eightbitbrand The Internet

Making live video a success and should I give it a go?

Hasn’t live video always been here?

Yes and no, live video has a patchy past on the internet. It was started a few years back and gained a lot of popularity, it also saw the rise of websites like Justin.TV but with very little mainstream attention these websites were either disbanded pretty quickly, or purchased by bigger companies

Twitch has been the biggest survivor of all of this, it niched itself early enough in the game to grab a pretty enthusiastic and loyal userbase. Gamers now use it as the go-to for all of their streaming needs.

2017, enter YouTube and Facebook. Live streaming hits the mainstream.

So, with all the new attention. How do you make live video a success?

In order to measure the success of a live video, with any medium of Marketing, you need to set your parameters and your goals. What is the aim of your stream and how will you know you have accomplished that? Are you hunting for a certain viewer threshold? Maybe. Perhaps you are looking to get to more people, or maybe grab some extra website hits? If you’re lucky you might want to get a purchase or two from it.

Plan. Plan. Plan.

Never go into a live video without your plan, anything can and will happen when you are live. Plan for and expect the worst, and try not to go into a live video on a “whim” or without any decent content. If you start rambling then your audience will get bored and leave you pretty sharpish.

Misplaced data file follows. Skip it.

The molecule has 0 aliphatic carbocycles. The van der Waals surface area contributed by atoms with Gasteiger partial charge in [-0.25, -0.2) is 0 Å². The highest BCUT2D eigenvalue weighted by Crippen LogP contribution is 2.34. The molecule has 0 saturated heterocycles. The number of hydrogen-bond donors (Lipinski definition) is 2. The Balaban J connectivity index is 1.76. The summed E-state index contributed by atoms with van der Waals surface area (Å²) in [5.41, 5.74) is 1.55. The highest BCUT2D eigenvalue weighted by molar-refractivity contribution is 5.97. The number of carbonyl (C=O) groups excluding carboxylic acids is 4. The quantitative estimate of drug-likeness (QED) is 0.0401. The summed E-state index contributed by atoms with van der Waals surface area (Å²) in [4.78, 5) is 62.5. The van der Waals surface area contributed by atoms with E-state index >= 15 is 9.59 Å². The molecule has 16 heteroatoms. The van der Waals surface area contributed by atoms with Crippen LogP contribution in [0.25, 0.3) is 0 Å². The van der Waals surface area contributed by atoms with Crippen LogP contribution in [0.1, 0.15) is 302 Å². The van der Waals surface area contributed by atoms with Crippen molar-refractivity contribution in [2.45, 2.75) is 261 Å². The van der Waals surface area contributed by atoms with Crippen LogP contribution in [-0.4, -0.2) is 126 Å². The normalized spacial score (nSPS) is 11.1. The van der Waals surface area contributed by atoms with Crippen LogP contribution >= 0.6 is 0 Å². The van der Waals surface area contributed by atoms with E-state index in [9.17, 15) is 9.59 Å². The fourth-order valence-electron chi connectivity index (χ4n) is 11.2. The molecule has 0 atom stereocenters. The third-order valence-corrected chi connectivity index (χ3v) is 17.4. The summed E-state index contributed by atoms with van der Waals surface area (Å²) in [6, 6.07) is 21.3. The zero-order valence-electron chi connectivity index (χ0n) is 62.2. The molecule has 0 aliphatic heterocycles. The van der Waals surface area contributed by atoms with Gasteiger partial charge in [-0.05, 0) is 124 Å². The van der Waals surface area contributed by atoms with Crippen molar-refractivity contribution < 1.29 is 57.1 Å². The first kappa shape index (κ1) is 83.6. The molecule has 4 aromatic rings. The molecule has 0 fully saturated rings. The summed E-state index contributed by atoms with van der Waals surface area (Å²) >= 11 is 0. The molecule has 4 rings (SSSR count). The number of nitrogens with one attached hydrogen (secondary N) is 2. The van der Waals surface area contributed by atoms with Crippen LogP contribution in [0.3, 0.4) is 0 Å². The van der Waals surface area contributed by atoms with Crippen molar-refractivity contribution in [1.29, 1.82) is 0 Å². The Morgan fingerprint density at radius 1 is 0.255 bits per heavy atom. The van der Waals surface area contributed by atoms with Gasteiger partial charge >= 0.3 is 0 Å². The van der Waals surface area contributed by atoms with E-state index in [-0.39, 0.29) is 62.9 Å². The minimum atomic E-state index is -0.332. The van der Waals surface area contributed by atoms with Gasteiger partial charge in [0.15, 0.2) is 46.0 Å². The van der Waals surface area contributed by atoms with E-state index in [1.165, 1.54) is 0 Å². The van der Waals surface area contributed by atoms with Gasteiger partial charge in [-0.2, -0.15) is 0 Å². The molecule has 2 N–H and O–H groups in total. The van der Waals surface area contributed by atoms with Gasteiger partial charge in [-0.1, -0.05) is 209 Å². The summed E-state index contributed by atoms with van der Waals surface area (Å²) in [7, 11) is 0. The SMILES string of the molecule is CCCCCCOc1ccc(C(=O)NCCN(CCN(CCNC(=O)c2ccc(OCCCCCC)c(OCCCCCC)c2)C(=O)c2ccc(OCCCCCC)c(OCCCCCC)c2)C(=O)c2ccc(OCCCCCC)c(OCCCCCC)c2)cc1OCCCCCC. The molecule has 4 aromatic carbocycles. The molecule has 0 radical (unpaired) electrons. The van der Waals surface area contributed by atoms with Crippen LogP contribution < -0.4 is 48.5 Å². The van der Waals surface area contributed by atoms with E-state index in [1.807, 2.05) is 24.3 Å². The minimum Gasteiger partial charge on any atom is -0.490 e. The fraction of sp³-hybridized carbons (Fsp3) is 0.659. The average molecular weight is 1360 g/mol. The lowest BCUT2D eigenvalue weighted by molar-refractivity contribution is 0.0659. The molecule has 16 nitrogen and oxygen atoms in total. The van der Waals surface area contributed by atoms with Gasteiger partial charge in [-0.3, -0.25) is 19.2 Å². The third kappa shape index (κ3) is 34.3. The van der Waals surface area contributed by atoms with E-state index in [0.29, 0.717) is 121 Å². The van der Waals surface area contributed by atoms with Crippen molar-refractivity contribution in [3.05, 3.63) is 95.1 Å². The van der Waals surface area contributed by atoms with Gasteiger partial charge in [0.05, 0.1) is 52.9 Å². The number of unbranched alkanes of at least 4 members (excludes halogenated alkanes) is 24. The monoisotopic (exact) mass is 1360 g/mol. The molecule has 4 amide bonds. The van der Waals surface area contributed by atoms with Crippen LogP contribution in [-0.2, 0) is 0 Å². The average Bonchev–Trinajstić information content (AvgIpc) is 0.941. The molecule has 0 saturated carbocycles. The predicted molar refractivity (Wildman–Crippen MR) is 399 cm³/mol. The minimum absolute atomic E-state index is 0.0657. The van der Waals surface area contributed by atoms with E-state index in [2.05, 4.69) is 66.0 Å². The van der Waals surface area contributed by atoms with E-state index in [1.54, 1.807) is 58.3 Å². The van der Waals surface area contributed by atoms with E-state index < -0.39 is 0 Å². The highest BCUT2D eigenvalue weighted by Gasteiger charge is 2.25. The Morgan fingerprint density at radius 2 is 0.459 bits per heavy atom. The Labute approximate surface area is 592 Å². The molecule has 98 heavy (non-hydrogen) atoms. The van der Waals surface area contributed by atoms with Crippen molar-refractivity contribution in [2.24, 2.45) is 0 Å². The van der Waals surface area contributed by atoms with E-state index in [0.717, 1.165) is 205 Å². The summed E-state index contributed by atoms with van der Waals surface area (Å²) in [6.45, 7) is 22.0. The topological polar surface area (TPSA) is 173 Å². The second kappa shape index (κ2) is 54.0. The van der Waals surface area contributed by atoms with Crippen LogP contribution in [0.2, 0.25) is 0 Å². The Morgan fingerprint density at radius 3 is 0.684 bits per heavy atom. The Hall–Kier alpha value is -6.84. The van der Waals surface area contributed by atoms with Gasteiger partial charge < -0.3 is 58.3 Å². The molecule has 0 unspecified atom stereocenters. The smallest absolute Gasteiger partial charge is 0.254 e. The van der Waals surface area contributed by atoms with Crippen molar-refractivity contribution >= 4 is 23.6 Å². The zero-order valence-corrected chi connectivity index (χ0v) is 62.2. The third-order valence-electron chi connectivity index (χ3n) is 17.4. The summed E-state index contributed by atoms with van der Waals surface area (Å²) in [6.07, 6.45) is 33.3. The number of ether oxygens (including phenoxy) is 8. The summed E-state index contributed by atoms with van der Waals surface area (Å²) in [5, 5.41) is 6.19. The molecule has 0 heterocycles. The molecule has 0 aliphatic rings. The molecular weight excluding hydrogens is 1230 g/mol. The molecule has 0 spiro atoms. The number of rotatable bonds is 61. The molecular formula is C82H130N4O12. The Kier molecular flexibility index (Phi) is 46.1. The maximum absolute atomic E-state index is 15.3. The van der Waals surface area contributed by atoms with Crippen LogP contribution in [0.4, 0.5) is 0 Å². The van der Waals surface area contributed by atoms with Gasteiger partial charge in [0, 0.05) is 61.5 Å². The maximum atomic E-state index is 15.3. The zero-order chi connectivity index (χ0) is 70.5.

Give yourself more content than you do time, it’s okay if you don’t reach the end of it all. You can skip bits or even alter bits to fit into what you are doing, it’s never good if you run out of content halfway through your stream.

Make it inviting for questions

Live video is only good when you get audience participation, don’t let your ego or your voice become the main focus of the stream. Talking to real people and socialising is the best tact, ask questions, say hello to people and make them feel welcome.

If you aren’t getting any questions, have some stock ones ready and waiting in the wings should you need them and never answer with a yes or no. Always expand and explain, leave it open for debate.

Don’t do live video alone

Always have people on hand to work your audience, chat to people if you can’t talk immediately and make sure everyone is playing nice in the comment section. The internet can become a warzone pretty quickly if you aren’t careful with it.

It’s always good to have someone read the questions to you off-camera, so you aren’t constantly scrolling through the chat to see what is happening and who is trying to ask you things. Usually, when I’ve worked on live events in the past I have 2 or 3 people in the room – one to host, one to manage and one to help and back up either as needed.

Also, work in a community of other like-minded live video creators . Bringing together several smaller communities gives them more chance of survival.

And at the end of the day should you try it?

My advice would be this: understand what you are getting yourself in for and expect no one to turn up. It’ll happen, working on Glasgow Blogs I worked out that for the first few runs it’s likely you’ll get barely anyone. But keep going and it’ll grow in popularity.

But don’t jump on it to be in with the trend, it might not suit your customers or your brand/products and always think twice about it.  Never just jump straight in.

I have more posts on YouTube about monetisation and the potential loss of growth. Which might be of interest if you are looking at which community to join.